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Organic Isn't Always Safer When It Comes To Botulism

Organic Italian olives are the unlikely suspects in a new botulism outbreak, which has sickened two people in Europe. The Food and Drug Administration has urged people not to eat Bio Gaudiano organic olives stuffed with almonds, and the United States distributor has recalled the product.

Scientists say that the case is a good reminder that just because a product is organic, that doesn't mean it's pristine. In some cases, organic products may be even more vulnerable to certain toxins than conventionally grown foods.

That's because organic food is often fertilized with manure, which can carry dangerous spores that occur naturally in soil. And if clostridium botulinim, the bacteria that causes botulism, makes it as far as a jar packed with oil and not much oxygen, it can flourish.

"It's the perfect environment for botulinum to grow," says Eric Johnson, a professor of microbiology at the University of Wisconsin-Madison.

The Salt tracked down Johnson in Rome, where by coincidence he'd just given a talk at the Italian research institute that was investigating the botulism outbreak. He said the case reminded him of an outbreak in the 1980s, which was caused by chopped garlic packed in oil. "Garlic is from the soil, so it has spores of botulinum in it," Johnson says. The oil floats on top of the jar and seals out air, leaving water to collect at the bottom, where it acts like a Petri dish for botulism.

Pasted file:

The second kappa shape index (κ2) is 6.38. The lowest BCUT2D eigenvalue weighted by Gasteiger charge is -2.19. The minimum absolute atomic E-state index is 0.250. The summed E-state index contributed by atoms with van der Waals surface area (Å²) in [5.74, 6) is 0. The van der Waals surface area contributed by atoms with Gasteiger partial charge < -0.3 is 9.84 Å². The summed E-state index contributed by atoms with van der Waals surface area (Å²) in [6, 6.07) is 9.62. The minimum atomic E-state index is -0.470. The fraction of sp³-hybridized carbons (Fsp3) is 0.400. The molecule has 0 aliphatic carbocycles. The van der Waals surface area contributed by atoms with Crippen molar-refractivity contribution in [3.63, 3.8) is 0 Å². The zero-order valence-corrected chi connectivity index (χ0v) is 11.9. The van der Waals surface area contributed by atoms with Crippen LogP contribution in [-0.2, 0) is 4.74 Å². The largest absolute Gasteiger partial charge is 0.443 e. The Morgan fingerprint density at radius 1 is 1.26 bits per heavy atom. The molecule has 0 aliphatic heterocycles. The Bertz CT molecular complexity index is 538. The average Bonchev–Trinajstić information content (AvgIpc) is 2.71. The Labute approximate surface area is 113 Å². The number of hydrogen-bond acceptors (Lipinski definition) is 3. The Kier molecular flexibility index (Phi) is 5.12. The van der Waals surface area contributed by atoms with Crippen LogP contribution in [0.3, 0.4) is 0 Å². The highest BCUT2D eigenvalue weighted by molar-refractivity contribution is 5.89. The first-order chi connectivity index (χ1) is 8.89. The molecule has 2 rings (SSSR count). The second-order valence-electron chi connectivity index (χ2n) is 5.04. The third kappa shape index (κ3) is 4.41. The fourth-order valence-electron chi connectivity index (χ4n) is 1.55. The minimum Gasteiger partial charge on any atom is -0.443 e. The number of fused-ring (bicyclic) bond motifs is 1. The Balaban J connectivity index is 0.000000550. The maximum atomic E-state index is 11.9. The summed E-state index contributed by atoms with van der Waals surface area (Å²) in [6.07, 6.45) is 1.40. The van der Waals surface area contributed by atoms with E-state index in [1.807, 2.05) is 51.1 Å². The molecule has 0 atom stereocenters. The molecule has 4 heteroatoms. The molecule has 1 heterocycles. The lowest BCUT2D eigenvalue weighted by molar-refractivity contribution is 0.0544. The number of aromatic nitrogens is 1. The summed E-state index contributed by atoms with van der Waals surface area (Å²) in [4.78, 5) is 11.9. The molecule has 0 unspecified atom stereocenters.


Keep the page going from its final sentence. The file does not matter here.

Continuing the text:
Though most of the recent food safety scares have come from fresh foods like cantaloupe, sprouts and ground turkey, the olive outbreak as well as a French tapenade and dried tomato paste scare make it clear that pricey imported treats are not immune to processing slip ups. And organic foods are as vulnerable to botulism as other foods — if not more so because farmers so often use manure to grow them.

Food processors are generally diligent about fighting botulism. Salt is used to cure olives, but the food would have to be unpalatably salty to stop the bacteria. And Johnson, who has studied the deadly bacterium for three decades, says that some strains can survive boiling for hours.

After the outbreak in chopped garlic, the FDA told garlic processors add phosphoric acid. The higher acid level thwarts bacterial growth. Another strategy used by big commercial processors is a "bot cook", which involves cooking foods at high temperatures under pressure to wipe out spores.

About 145 cases of botulism are reported in the United States each year, but only about 15 percent of those are caused by food. Most of those are caused by home-canned food. Canning enthusiasts should fear not, however. There are plenty of easy ways to prevent foodborne illness when preserving fruits and vegetables. For more on how to can food safely, check out April Fulton's Q & A with a home-canning expert.

Copyright 2011 National Public Radio. To see more, visit


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